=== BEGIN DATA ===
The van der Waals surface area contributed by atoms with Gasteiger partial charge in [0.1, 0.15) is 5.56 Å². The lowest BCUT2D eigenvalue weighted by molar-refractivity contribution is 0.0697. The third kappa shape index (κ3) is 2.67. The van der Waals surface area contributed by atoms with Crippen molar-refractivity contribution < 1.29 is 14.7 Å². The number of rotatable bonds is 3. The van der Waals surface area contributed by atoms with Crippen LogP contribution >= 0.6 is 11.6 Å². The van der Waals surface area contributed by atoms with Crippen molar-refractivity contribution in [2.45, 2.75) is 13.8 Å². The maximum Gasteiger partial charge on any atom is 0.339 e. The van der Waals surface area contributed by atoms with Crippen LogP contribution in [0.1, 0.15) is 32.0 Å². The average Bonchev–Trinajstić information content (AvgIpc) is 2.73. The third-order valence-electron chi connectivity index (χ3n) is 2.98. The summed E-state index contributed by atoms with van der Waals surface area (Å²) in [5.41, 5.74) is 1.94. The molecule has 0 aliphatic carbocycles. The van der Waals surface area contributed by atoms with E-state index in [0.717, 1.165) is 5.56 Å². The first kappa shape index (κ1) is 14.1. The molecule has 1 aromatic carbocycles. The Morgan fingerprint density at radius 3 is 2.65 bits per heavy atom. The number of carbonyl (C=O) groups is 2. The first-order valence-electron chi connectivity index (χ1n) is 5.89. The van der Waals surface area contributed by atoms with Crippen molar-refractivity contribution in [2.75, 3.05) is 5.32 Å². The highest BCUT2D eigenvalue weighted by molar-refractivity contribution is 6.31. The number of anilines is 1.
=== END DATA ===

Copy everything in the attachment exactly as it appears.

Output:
The van der Waals surface area contributed by atoms with Gasteiger partial charge in [0.1, 0.15) is 5.56 Å². The lowest BCUT2D eigenvalue weighted by molar-refractivity contribution is 0.0697. The third kappa shape index (κ3) is 2.67. The van der Waals surface area contributed by atoms with Crippen molar-refractivity contribution < 1.29 is 14.7 Å². The number of rotatable bonds is 3. The van der Waals surface area contributed by atoms with Crippen LogP contribution >= 0.6 is 11.6 Å². The van der Waals surface area contributed by atoms with Crippen molar-refractivity contribution in [2.45, 2.75) is 13.8 Å². The maximum Gasteiger partial charge on any atom is 0.339 e. The van der Waals surface area contributed by atoms with Crippen LogP contribution in [0.1, 0.15) is 32.0 Å². The average Bonchev–Trinajstić information content (AvgIpc) is 2.73. The third-order valence-electron chi connectivity index (χ3n) is 2.98. The summed E-state index contributed by atoms with van der Waals surface area (Å²) in [5.41, 5.74) is 1.94. The molecule has 0 aliphatic carbocycles. The van der Waals surface area contributed by atoms with E-state index in [0.717, 1.165) is 5.56 Å². The first kappa shape index (κ1) is 14.1. The molecule has 1 aromatic carbocycles. The Morgan fingerprint density at radius 3 is 2.65 bits per heavy atom. The number of carbonyl (C=O) groups is 2. The first-order valence-electron chi connectivity index (χ1n) is 5.89. The van der Waals surface area contributed by atoms with Crippen molar-refractivity contribution in [2.75, 3.05) is 5.32 Å². The highest BCUT2D eigenvalue weighted by molar-refractivity contribution is 6.31. The number of anilines is 1.